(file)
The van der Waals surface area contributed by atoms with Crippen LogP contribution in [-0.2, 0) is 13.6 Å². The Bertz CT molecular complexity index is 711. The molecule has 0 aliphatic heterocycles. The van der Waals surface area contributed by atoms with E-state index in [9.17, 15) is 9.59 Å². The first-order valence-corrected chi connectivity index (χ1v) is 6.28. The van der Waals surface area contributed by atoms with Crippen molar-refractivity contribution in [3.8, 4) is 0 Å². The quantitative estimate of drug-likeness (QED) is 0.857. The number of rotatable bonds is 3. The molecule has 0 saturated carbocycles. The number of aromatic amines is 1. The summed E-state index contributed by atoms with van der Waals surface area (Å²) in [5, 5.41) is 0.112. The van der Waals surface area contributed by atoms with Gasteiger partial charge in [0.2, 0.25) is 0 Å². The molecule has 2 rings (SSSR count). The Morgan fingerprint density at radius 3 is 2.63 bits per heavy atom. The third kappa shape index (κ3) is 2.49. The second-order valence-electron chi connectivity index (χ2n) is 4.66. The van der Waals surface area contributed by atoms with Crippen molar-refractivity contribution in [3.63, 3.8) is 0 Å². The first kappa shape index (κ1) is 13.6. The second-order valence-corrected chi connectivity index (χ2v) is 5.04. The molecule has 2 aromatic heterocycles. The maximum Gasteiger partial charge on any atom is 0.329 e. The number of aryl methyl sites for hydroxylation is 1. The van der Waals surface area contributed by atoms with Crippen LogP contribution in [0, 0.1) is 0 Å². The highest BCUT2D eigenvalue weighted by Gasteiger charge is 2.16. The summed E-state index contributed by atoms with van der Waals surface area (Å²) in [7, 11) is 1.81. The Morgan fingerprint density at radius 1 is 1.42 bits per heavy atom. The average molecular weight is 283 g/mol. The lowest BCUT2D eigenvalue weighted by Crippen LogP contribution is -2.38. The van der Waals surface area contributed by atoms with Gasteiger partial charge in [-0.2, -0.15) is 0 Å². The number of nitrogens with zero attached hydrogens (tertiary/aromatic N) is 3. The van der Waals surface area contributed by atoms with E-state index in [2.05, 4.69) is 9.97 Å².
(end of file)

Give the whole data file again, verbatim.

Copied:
The van der Waals surface area contributed by atoms with Crippen LogP contribution in [-0.2, 0) is 13.6 Å². The Bertz CT molecular complexity index is 711. The molecule has 0 aliphatic heterocycles. The van der Waals surface area contributed by atoms with E-state index in [9.17, 15) is 9.59 Å². The first-order valence-corrected chi connectivity index (χ1v) is 6.28. The van der Waals surface area contributed by atoms with Crippen molar-refractivity contribution in [3.8, 4) is 0 Å². The quantitative estimate of drug-likeness (QED) is 0.857. The number of rotatable bonds is 3. The molecule has 0 saturated carbocycles. The number of aromatic amines is 1. The summed E-state index contributed by atoms with van der Waals surface area (Å²) in [5, 5.41) is 0.112. The van der Waals surface area contributed by atoms with Gasteiger partial charge in [0.2, 0.25) is 0 Å². The molecule has 2 rings (SSSR count). The Morgan fingerprint density at radius 3 is 2.63 bits per heavy atom. The third kappa shape index (κ3) is 2.49. The second-order valence-electron chi connectivity index (χ2n) is 4.66. The van der Waals surface area contributed by atoms with Crippen molar-refractivity contribution in [3.63, 3.8) is 0 Å². The first kappa shape index (κ1) is 13.6. The second-order valence-corrected chi connectivity index (χ2v) is 5.04. The molecule has 2 aromatic heterocycles. The maximum Gasteiger partial charge on any atom is 0.329 e. The number of aryl methyl sites for hydroxylation is 1. The van der Waals surface area contributed by atoms with Crippen LogP contribution in [0, 0.1) is 0 Å². The highest BCUT2D eigenvalue weighted by Gasteiger charge is 2.16. The summed E-state index contributed by atoms with van der Waals surface area (Å²) in [7, 11) is 1.81. The Morgan fingerprint density at radius 1 is 1.42 bits per heavy atom. The average molecular weight is 283 g/mol. The lowest BCUT2D eigenvalue weighted by Crippen LogP contribution is -2.38. The van der Waals surface area contributed by atoms with Gasteiger partial charge in [-0.2, -0.15) is 0 Å². The number of nitrogens with zero attached hydrogens (tertiary/aromatic N) is 3. The van der Waals surface area contributed by atoms with E-state index in [2.05, 4.69) is 9.97 Å².